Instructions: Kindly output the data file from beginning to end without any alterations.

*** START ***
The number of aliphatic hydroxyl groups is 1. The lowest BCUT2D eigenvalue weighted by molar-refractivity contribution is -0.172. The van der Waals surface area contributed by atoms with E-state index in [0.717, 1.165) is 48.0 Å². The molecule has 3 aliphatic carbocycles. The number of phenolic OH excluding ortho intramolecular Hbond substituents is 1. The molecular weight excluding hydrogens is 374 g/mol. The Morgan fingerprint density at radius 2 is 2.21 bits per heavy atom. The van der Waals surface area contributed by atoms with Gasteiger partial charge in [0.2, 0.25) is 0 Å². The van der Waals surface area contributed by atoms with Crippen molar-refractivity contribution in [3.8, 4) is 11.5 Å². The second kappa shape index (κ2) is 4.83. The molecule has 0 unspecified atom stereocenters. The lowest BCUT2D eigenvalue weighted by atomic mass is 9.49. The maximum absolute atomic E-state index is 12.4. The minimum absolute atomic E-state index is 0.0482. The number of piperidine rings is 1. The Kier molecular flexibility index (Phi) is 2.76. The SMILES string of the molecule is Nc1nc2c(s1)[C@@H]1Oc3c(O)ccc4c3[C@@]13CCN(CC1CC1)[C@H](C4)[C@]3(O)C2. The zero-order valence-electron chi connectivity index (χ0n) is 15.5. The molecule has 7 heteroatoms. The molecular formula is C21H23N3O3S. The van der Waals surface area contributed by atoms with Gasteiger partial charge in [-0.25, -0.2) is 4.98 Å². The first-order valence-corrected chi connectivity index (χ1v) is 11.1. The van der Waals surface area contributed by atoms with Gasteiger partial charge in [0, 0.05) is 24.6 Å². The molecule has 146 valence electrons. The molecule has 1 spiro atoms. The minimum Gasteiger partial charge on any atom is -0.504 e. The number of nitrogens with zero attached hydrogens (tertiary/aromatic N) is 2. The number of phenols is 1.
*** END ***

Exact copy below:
The number of aliphatic hydroxyl groups is 1. The lowest BCUT2D eigenvalue weighted by molar-refractivity contribution is -0.172. The van der Waals surface area contributed by atoms with E-state index in [0.717, 1.165) is 48.0 Å². The molecule has 3 aliphatic carbocycles. The number of phenolic OH excluding ortho intramolecular Hbond substituents is 1. The molecular weight excluding hydrogens is 374 g/mol. The Morgan fingerprint density at radius 2 is 2.21 bits per heavy atom. The van der Waals surface area contributed by atoms with Gasteiger partial charge in [0.2, 0.25) is 0 Å². The van der Waals surface area contributed by atoms with Crippen molar-refractivity contribution in [3.8, 4) is 11.5 Å². The second kappa shape index (κ2) is 4.83. The molecule has 0 unspecified atom stereocenters. The lowest BCUT2D eigenvalue weighted by atomic mass is 9.49. The maximum absolute atomic E-state index is 12.4. The minimum absolute atomic E-state index is 0.0482. The number of piperidine rings is 1. The Kier molecular flexibility index (Phi) is 2.76. The SMILES string of the molecule is Nc1nc2c(s1)[C@@H]1Oc3c(O)ccc4c3[C@@]13CCN(CC1CC1)[C@H](C4)[C@]3(O)C2. The zero-order valence-electron chi connectivity index (χ0n) is 15.5. The molecule has 7 heteroatoms. The molecular formula is C21H23N3O3S. The van der Waals surface area contributed by atoms with Gasteiger partial charge in [-0.25, -0.2) is 4.98 Å². The first-order valence-corrected chi connectivity index (χ1v) is 11.1. The van der Waals surface area contributed by atoms with Gasteiger partial charge in [0, 0.05) is 24.6 Å². The molecule has 146 valence electrons. The molecule has 1 spiro atoms. The minimum Gasteiger partial charge on any atom is -0.504 e. The number of nitrogens with zero attached hydrogens (tertiary/aromatic N) is 2. The number of phenols is 1.